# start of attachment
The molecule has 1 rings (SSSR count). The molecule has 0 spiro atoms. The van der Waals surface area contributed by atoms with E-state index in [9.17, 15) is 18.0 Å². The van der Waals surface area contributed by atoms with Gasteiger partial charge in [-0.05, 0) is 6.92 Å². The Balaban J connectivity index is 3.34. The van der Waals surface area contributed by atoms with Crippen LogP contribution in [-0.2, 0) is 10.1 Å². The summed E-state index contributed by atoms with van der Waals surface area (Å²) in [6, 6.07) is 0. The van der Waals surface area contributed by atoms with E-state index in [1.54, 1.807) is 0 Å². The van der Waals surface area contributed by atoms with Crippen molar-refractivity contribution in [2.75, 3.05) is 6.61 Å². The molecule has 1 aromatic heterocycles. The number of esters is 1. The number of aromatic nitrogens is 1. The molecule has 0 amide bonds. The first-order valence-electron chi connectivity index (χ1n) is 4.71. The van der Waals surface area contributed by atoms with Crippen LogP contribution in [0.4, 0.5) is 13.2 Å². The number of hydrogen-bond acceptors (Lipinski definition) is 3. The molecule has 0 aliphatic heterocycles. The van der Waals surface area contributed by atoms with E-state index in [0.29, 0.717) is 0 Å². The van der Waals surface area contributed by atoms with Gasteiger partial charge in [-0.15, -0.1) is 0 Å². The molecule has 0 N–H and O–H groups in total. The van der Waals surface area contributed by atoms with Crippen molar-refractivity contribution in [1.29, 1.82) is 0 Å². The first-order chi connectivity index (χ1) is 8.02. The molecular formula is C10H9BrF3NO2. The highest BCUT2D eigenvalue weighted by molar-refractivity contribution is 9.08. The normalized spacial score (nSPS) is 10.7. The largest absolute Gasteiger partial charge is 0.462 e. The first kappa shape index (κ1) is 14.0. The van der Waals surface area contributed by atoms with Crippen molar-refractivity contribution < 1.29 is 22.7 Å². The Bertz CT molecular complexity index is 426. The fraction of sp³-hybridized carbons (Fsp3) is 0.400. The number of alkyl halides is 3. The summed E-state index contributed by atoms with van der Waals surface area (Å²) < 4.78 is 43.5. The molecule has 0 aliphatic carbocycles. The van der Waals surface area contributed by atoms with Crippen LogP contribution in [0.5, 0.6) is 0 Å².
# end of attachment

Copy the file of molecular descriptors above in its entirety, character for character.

The molecule has 1 rings (SSSR count). The molecule has 0 spiro atoms. The van der Waals surface area contributed by atoms with E-state index in [9.17, 15) is 18.0 Å². The van der Waals surface area contributed by atoms with Gasteiger partial charge in [-0.05, 0) is 6.92 Å². The Balaban J connectivity index is 3.34. The van der Waals surface area contributed by atoms with Crippen LogP contribution in [-0.2, 0) is 10.1 Å². The summed E-state index contributed by atoms with van der Waals surface area (Å²) in [6, 6.07) is 0. The van der Waals surface area contributed by atoms with E-state index in [1.54, 1.807) is 0 Å². The van der Waals surface area contributed by atoms with Crippen molar-refractivity contribution in [2.75, 3.05) is 6.61 Å². The molecule has 1 aromatic heterocycles. The number of esters is 1. The number of aromatic nitrogens is 1. The molecule has 0 amide bonds. The first-order valence-electron chi connectivity index (χ1n) is 4.71. The van der Waals surface area contributed by atoms with Crippen LogP contribution in [0.4, 0.5) is 13.2 Å². The number of hydrogen-bond acceptors (Lipinski definition) is 3. The molecule has 0 aliphatic heterocycles. The van der Waals surface area contributed by atoms with E-state index in [0.29, 0.717) is 0 Å². The van der Waals surface area contributed by atoms with Gasteiger partial charge in [-0.15, -0.1) is 0 Å². The molecule has 0 N–H and O–H groups in total. The van der Waals surface area contributed by atoms with Crippen molar-refractivity contribution in [1.29, 1.82) is 0 Å². The first-order chi connectivity index (χ1) is 8.02. The molecular formula is C10H9BrF3NO2. The highest BCUT2D eigenvalue weighted by molar-refractivity contribution is 9.08. The normalized spacial score (nSPS) is 10.7. The largest absolute Gasteiger partial charge is 0.462 e. The first kappa shape index (κ1) is 14.0. The van der Waals surface area contributed by atoms with Crippen molar-refractivity contribution < 1.29 is 22.7 Å². The Bertz CT molecular complexity index is 426. The fraction of sp³-hybridized carbons (Fsp3) is 0.400. The number of alkyl halides is 3. The summed E-state index contributed by atoms with van der Waals surface area (Å²) < 4.78 is 43.5. The molecule has 0 aliphatic carbocycles. The van der Waals surface area contributed by atoms with Crippen LogP contribution in [0.5, 0.6) is 0 Å².